In the wake of Supreme Court Justice Antonin Scalia’s death, President Barack Obama said he plans on nominating a successor despite Senate Majority Leader [crscore]Mitch McConnell[/crscore]’s vow not to fill the seat until the election is over.
While Democrats in the upper chamber – including Sen. Chuck Schumer of New York and former Sen. Russ Feingold of Wisconsin, both of which called for blocking former President George W. Bush’s nominations – have slammed the GOP for its decision not to consider a nominee until after a new president is elected, Democrats have not always held that stance. The Democrat-controlled Senate passed a resolution in 1960 preventing a recess appointment, much to the dismay of Republicans.
As first reported by The Washington Post – S.RES. 334, also known as Expressing the Sense of the Senate That The President Should Not Make Recess Appointments to the Supreme Court, Except to Prevent or End a Breakdown in the Administration of the Court’s Business – passed the Senate in a 48-33 vote in an attempt to prevent former President Dwight Eisenhower from filling a seat last-minute.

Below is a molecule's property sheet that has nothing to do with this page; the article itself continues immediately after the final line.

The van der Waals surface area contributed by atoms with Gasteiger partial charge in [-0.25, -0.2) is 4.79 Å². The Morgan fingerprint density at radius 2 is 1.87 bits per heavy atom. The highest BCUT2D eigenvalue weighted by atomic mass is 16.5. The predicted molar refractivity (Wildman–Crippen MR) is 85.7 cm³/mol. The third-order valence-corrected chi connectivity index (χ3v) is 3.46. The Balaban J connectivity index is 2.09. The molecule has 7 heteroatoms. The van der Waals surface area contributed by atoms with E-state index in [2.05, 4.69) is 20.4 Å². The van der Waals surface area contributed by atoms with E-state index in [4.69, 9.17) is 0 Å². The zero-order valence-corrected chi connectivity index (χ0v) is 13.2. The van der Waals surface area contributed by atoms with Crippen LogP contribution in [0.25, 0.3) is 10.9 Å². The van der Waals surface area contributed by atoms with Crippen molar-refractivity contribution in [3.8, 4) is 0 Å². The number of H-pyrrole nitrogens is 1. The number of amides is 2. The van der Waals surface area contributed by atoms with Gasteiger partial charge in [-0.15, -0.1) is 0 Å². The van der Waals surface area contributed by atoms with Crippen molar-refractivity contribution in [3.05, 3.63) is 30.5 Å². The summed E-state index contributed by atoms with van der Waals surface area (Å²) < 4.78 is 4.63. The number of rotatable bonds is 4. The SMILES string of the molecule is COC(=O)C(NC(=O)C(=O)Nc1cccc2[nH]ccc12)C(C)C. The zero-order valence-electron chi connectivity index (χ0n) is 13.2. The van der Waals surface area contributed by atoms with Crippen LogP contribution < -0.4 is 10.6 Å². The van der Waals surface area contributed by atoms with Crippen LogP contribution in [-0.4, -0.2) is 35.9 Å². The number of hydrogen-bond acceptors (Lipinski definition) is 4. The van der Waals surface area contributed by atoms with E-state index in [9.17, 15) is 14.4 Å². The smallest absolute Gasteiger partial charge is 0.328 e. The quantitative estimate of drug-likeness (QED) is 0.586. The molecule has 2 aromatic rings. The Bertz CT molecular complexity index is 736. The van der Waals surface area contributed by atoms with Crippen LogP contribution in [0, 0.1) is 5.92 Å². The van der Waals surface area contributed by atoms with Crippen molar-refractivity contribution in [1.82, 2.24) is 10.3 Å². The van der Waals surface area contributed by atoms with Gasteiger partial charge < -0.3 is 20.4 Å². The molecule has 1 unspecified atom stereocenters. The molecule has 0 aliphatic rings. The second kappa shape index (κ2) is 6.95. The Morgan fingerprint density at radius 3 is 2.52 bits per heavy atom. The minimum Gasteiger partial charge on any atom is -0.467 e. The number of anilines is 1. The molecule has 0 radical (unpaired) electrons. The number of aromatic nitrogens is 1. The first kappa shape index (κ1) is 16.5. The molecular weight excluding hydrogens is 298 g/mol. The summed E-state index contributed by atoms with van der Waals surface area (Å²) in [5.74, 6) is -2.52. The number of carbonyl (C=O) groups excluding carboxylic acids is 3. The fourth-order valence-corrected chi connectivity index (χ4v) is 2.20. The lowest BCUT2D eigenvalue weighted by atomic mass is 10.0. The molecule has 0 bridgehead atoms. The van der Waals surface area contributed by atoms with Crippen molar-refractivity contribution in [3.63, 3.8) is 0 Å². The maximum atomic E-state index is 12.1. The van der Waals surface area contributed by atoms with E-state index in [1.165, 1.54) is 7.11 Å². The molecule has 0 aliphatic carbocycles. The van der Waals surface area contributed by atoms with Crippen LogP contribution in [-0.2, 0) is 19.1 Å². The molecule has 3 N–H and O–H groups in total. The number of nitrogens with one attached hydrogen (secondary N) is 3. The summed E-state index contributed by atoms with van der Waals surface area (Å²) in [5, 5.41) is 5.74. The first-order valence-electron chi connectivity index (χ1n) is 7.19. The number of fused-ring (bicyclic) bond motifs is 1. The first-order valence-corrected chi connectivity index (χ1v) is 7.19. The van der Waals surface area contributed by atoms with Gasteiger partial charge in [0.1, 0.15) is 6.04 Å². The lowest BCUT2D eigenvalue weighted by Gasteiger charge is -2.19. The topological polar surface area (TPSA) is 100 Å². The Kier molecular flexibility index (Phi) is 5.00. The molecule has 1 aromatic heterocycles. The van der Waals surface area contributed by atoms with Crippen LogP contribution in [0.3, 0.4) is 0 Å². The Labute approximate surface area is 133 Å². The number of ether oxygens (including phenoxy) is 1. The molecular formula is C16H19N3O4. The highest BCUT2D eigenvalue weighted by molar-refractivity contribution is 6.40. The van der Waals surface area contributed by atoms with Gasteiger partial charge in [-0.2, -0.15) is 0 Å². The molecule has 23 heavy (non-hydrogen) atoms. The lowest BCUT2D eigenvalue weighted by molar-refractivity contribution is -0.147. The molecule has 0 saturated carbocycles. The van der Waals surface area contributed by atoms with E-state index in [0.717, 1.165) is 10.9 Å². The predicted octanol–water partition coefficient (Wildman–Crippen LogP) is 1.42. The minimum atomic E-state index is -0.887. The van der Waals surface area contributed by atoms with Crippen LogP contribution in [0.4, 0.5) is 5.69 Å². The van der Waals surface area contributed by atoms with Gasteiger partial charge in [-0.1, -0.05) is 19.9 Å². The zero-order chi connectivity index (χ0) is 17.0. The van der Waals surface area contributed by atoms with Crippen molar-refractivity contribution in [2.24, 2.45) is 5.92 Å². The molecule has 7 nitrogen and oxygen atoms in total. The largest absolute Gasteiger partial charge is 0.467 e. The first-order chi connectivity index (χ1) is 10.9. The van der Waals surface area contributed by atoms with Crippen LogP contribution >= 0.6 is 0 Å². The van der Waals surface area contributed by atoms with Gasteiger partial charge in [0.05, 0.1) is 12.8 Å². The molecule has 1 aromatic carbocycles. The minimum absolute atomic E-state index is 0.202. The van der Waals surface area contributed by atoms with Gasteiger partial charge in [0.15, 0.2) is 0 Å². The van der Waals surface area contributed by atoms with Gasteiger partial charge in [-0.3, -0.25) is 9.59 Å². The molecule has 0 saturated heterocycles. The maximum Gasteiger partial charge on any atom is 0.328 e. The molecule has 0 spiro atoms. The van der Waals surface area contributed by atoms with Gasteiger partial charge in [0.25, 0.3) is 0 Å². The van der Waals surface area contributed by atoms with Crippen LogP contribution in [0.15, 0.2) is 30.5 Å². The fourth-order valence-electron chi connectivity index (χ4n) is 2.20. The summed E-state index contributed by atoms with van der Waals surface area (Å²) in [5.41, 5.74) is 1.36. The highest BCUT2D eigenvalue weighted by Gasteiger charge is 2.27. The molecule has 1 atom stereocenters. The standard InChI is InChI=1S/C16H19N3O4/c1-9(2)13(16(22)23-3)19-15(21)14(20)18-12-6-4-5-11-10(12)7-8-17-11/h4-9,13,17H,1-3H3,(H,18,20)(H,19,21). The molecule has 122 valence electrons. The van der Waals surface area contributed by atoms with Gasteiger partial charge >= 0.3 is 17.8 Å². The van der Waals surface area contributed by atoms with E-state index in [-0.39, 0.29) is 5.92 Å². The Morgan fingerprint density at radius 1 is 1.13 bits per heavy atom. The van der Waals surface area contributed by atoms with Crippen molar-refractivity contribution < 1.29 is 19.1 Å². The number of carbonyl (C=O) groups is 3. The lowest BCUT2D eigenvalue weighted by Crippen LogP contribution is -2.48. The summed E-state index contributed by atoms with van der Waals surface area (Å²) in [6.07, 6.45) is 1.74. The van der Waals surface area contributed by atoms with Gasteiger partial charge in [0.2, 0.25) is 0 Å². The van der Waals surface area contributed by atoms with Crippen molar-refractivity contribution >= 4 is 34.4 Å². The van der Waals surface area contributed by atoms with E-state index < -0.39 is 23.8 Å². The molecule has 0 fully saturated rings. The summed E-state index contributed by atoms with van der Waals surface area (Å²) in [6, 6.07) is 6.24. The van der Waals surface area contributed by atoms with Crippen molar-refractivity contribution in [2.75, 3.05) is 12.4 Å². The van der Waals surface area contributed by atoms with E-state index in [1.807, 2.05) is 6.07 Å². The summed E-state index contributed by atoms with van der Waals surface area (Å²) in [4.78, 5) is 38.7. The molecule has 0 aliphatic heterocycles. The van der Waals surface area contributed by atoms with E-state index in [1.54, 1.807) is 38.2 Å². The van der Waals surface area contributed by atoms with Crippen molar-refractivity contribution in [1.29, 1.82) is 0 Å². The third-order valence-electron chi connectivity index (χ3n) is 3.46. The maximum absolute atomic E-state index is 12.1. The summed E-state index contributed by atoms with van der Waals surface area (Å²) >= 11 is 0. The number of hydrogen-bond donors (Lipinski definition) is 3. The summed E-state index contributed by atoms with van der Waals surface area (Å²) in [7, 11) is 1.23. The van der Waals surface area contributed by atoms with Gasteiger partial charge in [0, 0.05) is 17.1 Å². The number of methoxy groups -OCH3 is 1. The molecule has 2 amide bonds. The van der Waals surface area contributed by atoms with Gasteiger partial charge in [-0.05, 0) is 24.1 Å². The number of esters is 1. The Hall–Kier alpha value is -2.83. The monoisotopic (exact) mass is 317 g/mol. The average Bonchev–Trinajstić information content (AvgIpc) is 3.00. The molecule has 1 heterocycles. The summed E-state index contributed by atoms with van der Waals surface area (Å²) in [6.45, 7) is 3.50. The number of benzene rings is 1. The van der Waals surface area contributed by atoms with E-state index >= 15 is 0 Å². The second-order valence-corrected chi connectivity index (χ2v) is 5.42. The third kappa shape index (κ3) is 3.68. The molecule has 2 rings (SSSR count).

Article II, Sec. 2 of the Constitution grants the commander in chief the power to appoint a temporary replacement while the upper chamber is not in session. “The President shall have Power to fill up all Vacancies that may happen during the Recess of the Senate, by granting Commissions which shall expire at the End of their next Session,” it reads.
With several high-profile cases on the docket, replacing Scalia, a conservative, with a left-leaning judge would likely have a major impact on final rulings and potentially advance Democratic ideologies.
The administration said it will not start the process until the Senate returns.
Eisenhower is the last president to use the recess appointment power to appoint a judge to the Supreme Court.
All content created by the Daily Caller News Foundation, an independent and nonpartisan newswire service, is available without charge to any legitimate news publisher that can provide a large audience. All republished articles must include our logo, our reporter’s byline and their DCNF affiliation. For any questions about our guidelines or partnering with us, please contact email@example.com.